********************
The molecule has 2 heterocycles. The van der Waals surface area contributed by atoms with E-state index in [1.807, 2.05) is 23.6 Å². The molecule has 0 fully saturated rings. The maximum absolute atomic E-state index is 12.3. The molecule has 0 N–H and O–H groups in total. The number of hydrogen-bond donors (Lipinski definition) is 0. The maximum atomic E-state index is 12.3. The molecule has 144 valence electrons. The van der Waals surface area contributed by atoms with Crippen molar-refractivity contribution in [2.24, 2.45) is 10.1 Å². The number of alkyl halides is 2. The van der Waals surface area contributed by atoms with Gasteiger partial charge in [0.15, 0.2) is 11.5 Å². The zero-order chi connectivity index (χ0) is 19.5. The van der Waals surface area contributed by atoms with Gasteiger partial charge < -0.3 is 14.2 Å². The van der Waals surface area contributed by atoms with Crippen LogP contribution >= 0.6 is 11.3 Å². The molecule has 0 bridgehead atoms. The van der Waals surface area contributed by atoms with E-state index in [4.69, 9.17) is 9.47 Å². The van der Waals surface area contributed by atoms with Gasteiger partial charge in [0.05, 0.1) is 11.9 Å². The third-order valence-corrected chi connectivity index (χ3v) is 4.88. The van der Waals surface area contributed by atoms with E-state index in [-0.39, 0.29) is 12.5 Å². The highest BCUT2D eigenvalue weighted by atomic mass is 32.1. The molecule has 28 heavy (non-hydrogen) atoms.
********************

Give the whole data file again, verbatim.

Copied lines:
The molecule has 2 heterocycles. The van der Waals surface area contributed by atoms with E-state index in [1.807, 2.05) is 23.6 Å². The molecule has 0 fully saturated rings. The maximum absolute atomic E-state index is 12.3. The molecule has 0 N–H and O–H groups in total. The number of hydrogen-bond donors (Lipinski definition) is 0. The maximum atomic E-state index is 12.3. The molecule has 144 valence electrons. The van der Waals surface area contributed by atoms with Crippen molar-refractivity contribution in [2.24, 2.45) is 10.1 Å². The number of alkyl halides is 2. The van der Waals surface area contributed by atoms with Gasteiger partial charge in [0.15, 0.2) is 11.5 Å². The zero-order chi connectivity index (χ0) is 19.5. The van der Waals surface area contributed by atoms with Gasteiger partial charge < -0.3 is 14.2 Å². The van der Waals surface area contributed by atoms with Crippen LogP contribution >= 0.6 is 11.3 Å². The molecule has 0 bridgehead atoms. The van der Waals surface area contributed by atoms with E-state index in [4.69, 9.17) is 9.47 Å². The van der Waals surface area contributed by atoms with Gasteiger partial charge in [0.05, 0.1) is 11.9 Å². The third-order valence-corrected chi connectivity index (χ3v) is 4.88. The van der Waals surface area contributed by atoms with E-state index in [-0.39, 0.29) is 12.5 Å². The highest BCUT2D eigenvalue weighted by atomic mass is 32.1. The molecule has 28 heavy (non-hydrogen) atoms.